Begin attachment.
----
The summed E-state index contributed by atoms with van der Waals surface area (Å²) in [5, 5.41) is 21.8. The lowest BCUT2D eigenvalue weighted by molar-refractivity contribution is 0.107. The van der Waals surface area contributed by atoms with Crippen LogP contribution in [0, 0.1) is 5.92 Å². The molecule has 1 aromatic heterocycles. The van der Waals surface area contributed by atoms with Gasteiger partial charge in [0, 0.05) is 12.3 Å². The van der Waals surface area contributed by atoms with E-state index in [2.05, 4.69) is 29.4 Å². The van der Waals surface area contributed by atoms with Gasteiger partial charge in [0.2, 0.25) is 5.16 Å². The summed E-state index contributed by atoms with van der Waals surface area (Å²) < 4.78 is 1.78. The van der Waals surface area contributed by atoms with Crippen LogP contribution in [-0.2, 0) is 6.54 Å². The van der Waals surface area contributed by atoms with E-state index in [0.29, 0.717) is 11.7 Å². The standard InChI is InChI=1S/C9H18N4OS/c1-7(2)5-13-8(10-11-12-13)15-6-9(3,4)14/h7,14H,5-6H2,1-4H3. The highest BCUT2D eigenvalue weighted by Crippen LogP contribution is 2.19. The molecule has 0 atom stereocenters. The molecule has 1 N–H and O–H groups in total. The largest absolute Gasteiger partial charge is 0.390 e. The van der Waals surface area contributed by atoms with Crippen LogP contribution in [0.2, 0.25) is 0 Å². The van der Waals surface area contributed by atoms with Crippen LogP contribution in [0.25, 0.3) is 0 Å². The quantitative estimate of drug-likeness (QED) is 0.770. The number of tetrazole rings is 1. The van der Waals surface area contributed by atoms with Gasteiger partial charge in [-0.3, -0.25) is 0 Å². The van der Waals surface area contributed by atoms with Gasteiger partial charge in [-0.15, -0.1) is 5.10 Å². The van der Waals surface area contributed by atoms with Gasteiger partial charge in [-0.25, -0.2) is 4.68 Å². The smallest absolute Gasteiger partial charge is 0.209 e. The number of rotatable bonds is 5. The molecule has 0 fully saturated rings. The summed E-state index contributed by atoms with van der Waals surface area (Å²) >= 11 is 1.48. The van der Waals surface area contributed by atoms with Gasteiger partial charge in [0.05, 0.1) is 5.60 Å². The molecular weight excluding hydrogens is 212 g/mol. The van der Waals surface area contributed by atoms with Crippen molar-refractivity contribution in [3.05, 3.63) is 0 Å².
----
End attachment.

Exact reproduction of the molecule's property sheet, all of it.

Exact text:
The summed E-state index contributed by atoms with van der Waals surface area (Å²) in [5, 5.41) is 21.8. The lowest BCUT2D eigenvalue weighted by molar-refractivity contribution is 0.107. The van der Waals surface area contributed by atoms with Crippen LogP contribution in [0, 0.1) is 5.92 Å². The molecule has 1 aromatic heterocycles. The van der Waals surface area contributed by atoms with Gasteiger partial charge in [0, 0.05) is 12.3 Å². The van der Waals surface area contributed by atoms with E-state index in [2.05, 4.69) is 29.4 Å². The van der Waals surface area contributed by atoms with Gasteiger partial charge in [0.2, 0.25) is 5.16 Å². The summed E-state index contributed by atoms with van der Waals surface area (Å²) < 4.78 is 1.78. The van der Waals surface area contributed by atoms with Crippen LogP contribution in [-0.2, 0) is 6.54 Å². The van der Waals surface area contributed by atoms with E-state index in [0.29, 0.717) is 11.7 Å². The standard InChI is InChI=1S/C9H18N4OS/c1-7(2)5-13-8(10-11-12-13)15-6-9(3,4)14/h7,14H,5-6H2,1-4H3. The highest BCUT2D eigenvalue weighted by Crippen LogP contribution is 2.19. The molecule has 0 atom stereocenters. The molecule has 1 N–H and O–H groups in total. The largest absolute Gasteiger partial charge is 0.390 e. The van der Waals surface area contributed by atoms with Crippen LogP contribution in [0.2, 0.25) is 0 Å². The van der Waals surface area contributed by atoms with Crippen LogP contribution in [0.25, 0.3) is 0 Å². The quantitative estimate of drug-likeness (QED) is 0.770. The number of tetrazole rings is 1. The van der Waals surface area contributed by atoms with Gasteiger partial charge in [-0.3, -0.25) is 0 Å². The van der Waals surface area contributed by atoms with Gasteiger partial charge in [-0.15, -0.1) is 5.10 Å². The van der Waals surface area contributed by atoms with Gasteiger partial charge in [-0.25, -0.2) is 4.68 Å². The smallest absolute Gasteiger partial charge is 0.209 e. The number of rotatable bonds is 5. The molecule has 0 fully saturated rings. The summed E-state index contributed by atoms with van der Waals surface area (Å²) >= 11 is 1.48. The van der Waals surface area contributed by atoms with Gasteiger partial charge in [0.05, 0.1) is 5.60 Å². The molecular weight excluding hydrogens is 212 g/mol. The van der Waals surface area contributed by atoms with Crippen molar-refractivity contribution in [3.05, 3.63) is 0 Å².